Psychotherapy for Self-Stigma among Rural Clients

Illinois Institute of Technology, 3424 S. State, First Floor, Room 1B9-2, Chicago, IL 60616, USA.
Journal of Clinical Psychology (Impact Factor: 2.12). 01/2010; 66(5):524-36. DOI: 10.1002/jclp.20679
Source: PubMed

ABSTRACT The stigma of mental disorders and psychological treatment afflicts rural clients more than most. This article provides practitioners with guidance in selecting and utilizing effective treatments for self-stigma in rural settings. We review both public stigma and self-stigma. Public stigma explains society's negative impact on individuals, while self-stigma describes an individual's internalization of public stigma. We review treatment principles and empirical research on psychotherapy for self-stigma rural settings. We finish with a case illustration of cognitive therapy with a rural client suffering from self-stigma.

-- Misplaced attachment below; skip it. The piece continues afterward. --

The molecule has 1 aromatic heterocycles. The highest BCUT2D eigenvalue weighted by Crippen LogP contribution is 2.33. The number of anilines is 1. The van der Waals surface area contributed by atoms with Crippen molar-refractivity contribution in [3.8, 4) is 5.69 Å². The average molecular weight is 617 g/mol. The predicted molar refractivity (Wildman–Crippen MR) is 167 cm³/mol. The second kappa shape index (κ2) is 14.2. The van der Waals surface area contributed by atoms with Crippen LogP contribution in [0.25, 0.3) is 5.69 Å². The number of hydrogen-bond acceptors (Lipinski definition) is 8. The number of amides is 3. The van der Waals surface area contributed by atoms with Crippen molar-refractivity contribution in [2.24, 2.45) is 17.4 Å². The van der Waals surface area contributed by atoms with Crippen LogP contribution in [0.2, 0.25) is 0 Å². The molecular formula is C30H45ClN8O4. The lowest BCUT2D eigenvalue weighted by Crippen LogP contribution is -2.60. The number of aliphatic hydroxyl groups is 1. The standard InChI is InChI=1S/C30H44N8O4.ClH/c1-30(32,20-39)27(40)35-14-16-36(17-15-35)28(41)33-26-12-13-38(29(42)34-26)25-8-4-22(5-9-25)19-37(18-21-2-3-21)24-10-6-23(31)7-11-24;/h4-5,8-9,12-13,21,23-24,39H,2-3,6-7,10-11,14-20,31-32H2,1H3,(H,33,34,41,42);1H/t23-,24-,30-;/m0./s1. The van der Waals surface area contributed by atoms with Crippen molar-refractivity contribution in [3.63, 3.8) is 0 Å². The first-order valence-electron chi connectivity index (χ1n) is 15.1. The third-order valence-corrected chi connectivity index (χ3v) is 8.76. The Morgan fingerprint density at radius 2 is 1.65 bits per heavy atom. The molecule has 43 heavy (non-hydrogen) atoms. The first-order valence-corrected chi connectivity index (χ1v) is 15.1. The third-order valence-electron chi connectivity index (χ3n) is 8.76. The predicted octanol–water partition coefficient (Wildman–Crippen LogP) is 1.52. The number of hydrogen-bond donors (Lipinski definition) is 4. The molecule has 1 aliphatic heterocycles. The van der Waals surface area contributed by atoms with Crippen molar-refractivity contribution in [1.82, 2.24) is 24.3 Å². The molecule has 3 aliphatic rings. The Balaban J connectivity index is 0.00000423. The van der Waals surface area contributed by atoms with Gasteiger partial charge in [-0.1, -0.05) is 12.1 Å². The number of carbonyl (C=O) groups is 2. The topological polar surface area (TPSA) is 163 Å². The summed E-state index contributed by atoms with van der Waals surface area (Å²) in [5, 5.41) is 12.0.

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    • "The rural practitioner knows that if she does not add the person to her current caseload (e.g., because she is going to be using time that would usually be assigned to clients to spend on advocacy efforts), the client will not receive services for what may be a substantial period of time, if the client is even willing to return at a later date. Given the well-documented stigma associated with receiving mental health care in rural areas (Larson & Corrigan, 2010; Pullman et al., 2010; Schank & Skovholt, 2006; Stamm et al., 2003), not accepting a client immediately may mean that the psychologist has lost the window of opportunity with this person. Thus, because rural practitioners are expected to be ready and able to see any client presenting with any issue at any point in time, the therapist may find it difficult to justify to clients or herself that time is better spent in advocacy efforts than in sessions with clients. "
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